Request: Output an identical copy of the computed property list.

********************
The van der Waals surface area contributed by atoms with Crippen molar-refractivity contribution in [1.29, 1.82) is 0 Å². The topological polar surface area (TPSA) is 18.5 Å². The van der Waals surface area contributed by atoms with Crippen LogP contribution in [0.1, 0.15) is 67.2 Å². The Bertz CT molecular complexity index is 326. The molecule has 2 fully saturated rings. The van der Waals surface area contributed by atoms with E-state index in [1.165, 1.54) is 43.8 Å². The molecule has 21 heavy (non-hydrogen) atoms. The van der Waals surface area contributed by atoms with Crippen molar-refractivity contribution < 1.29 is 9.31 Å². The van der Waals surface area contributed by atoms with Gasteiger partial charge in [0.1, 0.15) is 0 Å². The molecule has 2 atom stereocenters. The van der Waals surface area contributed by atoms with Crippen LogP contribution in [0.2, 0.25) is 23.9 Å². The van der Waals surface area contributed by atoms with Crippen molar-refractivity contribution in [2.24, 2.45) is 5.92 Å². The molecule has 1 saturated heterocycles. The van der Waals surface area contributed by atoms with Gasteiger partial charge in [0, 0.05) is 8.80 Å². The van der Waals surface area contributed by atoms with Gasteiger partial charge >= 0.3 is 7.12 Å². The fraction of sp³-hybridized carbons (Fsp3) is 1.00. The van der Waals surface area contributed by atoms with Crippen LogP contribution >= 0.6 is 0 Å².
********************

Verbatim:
The van der Waals surface area contributed by atoms with Crippen molar-refractivity contribution in [1.29, 1.82) is 0 Å². The topological polar surface area (TPSA) is 18.5 Å². The van der Waals surface area contributed by atoms with Crippen LogP contribution in [0.1, 0.15) is 67.2 Å². The Bertz CT molecular complexity index is 326. The molecule has 2 fully saturated rings. The van der Waals surface area contributed by atoms with E-state index in [1.165, 1.54) is 43.8 Å². The molecule has 21 heavy (non-hydrogen) atoms. The van der Waals surface area contributed by atoms with Crippen molar-refractivity contribution < 1.29 is 9.31 Å². The van der Waals surface area contributed by atoms with Gasteiger partial charge in [0.1, 0.15) is 0 Å². The molecule has 2 atom stereocenters. The van der Waals surface area contributed by atoms with Crippen LogP contribution in [0.2, 0.25) is 23.9 Å². The van der Waals surface area contributed by atoms with Crippen molar-refractivity contribution in [2.24, 2.45) is 5.92 Å². The molecule has 1 saturated heterocycles. The van der Waals surface area contributed by atoms with Gasteiger partial charge in [0, 0.05) is 8.80 Å². The van der Waals surface area contributed by atoms with Gasteiger partial charge >= 0.3 is 7.12 Å². The fraction of sp³-hybridized carbons (Fsp3) is 1.00. The van der Waals surface area contributed by atoms with Crippen LogP contribution >= 0.6 is 0 Å².